By Bernie Bell
It started as ‘Landscapes of the Dead’ ………..
Had to be postponed due to Covid – was resurrected and re-named as ‘Tombs of the Isles’ and is now going strong with various open days and events being held across the Isles. https://archaeologyorkney.com/2022/02/11/tombs-of-the-isles-events/
The most recent, at the Knap of Howar on Papay Westray, has been particularly interesting as it has given the archaeologists on site an opportunity to view a midden deposit eroding on to the shore.
Midden might not be everyone’s favourite subject, and its appeal can very much depend on how old it is!
This midden is very old – about 5,000 years old. To quote Dr. Jen Harland of UHI Archaeology Research Institute……
“The oysters, and other shells, have real potential as a ‘biological archive’, because they contain within them a record of climatic conditions when they were grown, as well as potentially containing genetic material that could help with reconstructing oyster beds.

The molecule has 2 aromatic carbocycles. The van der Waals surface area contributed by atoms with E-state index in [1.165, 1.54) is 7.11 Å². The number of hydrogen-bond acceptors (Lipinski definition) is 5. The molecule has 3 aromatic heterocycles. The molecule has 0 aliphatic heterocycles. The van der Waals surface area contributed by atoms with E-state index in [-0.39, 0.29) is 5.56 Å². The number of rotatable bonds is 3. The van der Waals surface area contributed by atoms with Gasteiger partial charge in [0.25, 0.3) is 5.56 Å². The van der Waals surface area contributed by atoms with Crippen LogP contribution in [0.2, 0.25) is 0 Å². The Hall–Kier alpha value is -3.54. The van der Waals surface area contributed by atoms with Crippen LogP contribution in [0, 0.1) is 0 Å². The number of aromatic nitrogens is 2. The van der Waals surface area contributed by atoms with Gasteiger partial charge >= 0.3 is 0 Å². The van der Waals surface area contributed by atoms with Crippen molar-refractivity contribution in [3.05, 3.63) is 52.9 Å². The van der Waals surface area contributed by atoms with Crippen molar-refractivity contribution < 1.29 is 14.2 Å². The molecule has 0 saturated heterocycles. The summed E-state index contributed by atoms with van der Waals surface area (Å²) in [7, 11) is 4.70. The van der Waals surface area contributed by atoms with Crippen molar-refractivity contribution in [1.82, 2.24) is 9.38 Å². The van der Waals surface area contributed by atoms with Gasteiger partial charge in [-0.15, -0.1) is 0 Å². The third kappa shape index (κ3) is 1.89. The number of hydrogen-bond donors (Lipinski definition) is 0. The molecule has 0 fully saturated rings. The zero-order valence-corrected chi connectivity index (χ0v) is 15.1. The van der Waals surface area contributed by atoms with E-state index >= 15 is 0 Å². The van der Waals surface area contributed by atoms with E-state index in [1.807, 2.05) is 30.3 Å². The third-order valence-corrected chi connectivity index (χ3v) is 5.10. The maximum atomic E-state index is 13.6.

Excavated in a controlled and modern way, with good dating, they could help with past sea-surface temperatures, as well as working out the season that they were harvested – were people eating shellfish all year round, or were they reserved for the spring, when little else was available?”
Want to know more? Read on……..